Kimberly Sheldon, an assistant professor in the Department of Ecology and Evolutionary Biology (EEB), was awarded a highly-competitive Faculty Early Career Development (CAREER) Award from the National Science Foundation (NSF). The award is NSF’s most prestigious recognition for early-career faculty members and recognizes individuals “who have the potential to serve as academic role models in research and education and to lead advances in the mission of their department or organization.”
The multi-year, $1.3 million grant will support Sheldon’s project examining behavioral shifts of temperate and tropical dung beetles in response to temperature change. In addition, the grant will provide internships for UT undergraduate students and research opportunities for Native American high school students.
“Dung beetles remove and recycle waste and are thus both ecologically and economically valuable, but these beneficial insects may be in trouble,” Sheldon said. “Like all insects, dung beetle development and survival are impacted by temperature. Researchers predict that warmer temperatures will result in population declines and tropical insects, which make up the vast majority of biological diversity on Earth, may be particularly at risk.”
Insects might compensate for temperature increases by shifting their behavior to use cooler microclimates within their environment. Sheldon’s research team will spend the next five years investigating how dung beetles in Tennessee and Ecuador respond to warmer and more variable temperatures and how that behavior impacts their offspring’s development and survival.
“We will expose tropical and temperate dung beetles to temperature changes using lab experiments and field manipulations,” Sheldon said. “After observing the dung beetles’ responses, we will build a model to predict impacts of temperature change on insect populations.”
This work fits into Sheldon’s overall research program aimed at understanding the processes leading to the distribution and abundance of organisms and applying this knowledge to predict the impacts of climate change on biological diversity.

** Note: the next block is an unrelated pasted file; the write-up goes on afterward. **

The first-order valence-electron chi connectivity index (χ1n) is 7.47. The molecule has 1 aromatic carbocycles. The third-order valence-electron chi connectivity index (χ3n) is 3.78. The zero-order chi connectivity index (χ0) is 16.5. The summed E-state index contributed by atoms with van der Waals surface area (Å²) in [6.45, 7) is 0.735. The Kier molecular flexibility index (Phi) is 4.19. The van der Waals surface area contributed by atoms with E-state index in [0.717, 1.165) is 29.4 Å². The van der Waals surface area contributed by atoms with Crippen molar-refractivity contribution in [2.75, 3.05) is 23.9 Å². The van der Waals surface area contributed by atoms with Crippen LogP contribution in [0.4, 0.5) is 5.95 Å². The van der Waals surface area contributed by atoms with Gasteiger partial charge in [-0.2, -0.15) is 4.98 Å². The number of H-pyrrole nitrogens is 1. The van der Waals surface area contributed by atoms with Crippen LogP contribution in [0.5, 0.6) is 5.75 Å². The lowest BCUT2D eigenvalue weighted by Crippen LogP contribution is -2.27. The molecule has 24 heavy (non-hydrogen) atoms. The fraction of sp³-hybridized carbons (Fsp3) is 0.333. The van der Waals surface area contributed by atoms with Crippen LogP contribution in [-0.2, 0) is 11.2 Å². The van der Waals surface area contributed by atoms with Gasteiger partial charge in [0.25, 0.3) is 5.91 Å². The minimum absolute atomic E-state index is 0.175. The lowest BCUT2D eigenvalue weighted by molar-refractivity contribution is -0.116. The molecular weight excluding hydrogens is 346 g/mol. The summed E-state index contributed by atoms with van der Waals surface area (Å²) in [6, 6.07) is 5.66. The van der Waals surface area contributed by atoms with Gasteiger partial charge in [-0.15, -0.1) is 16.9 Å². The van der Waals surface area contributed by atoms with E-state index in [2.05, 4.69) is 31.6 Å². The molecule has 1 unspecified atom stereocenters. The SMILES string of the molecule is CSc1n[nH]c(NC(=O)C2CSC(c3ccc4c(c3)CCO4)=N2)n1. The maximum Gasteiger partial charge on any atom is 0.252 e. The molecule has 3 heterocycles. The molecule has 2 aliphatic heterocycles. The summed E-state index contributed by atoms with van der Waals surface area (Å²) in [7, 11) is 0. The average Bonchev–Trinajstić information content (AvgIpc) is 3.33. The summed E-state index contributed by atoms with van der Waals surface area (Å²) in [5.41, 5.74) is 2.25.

As part of the award, Sheldon will lead STEM education initiatives for students from diverse backgrounds and perspectives. She will work with a collaborator from the Eastern Band of Cherokee Indians (EBCI) to support science programs for Native American high school students. Her lab will also host undergraduate interns with the goal of increasing STEM literacy through field-based inquiry.
“This type of hands-on experience can increase interest in STEM fields and help students gain confidence to pursue advanced degrees,” she said.
Sheldon, who joined the UT faculty in 2016, credits the backing she received from her colleagues and the college for her successful grant proposal.
“I was given the encouragement and freedom to pursue my research goals and develop the education program that led to the CAREER award,” Sheldon said. “I also have great collaborators in Ecuador and with the EBCI who have supported the research and education goals, and talented lab members who gathered some of the preliminary data that went into the proposal.”
Sheldon received her bachelor’s degree in natural resources from the University of Michigan and her PhD in zoology from the University of Washington before completing an NSF postdoctoral fellowship in biology. She received the 2020 Faculty Academic Outreach Research and Creative Activity Award from the UT College of Arts and Sciences.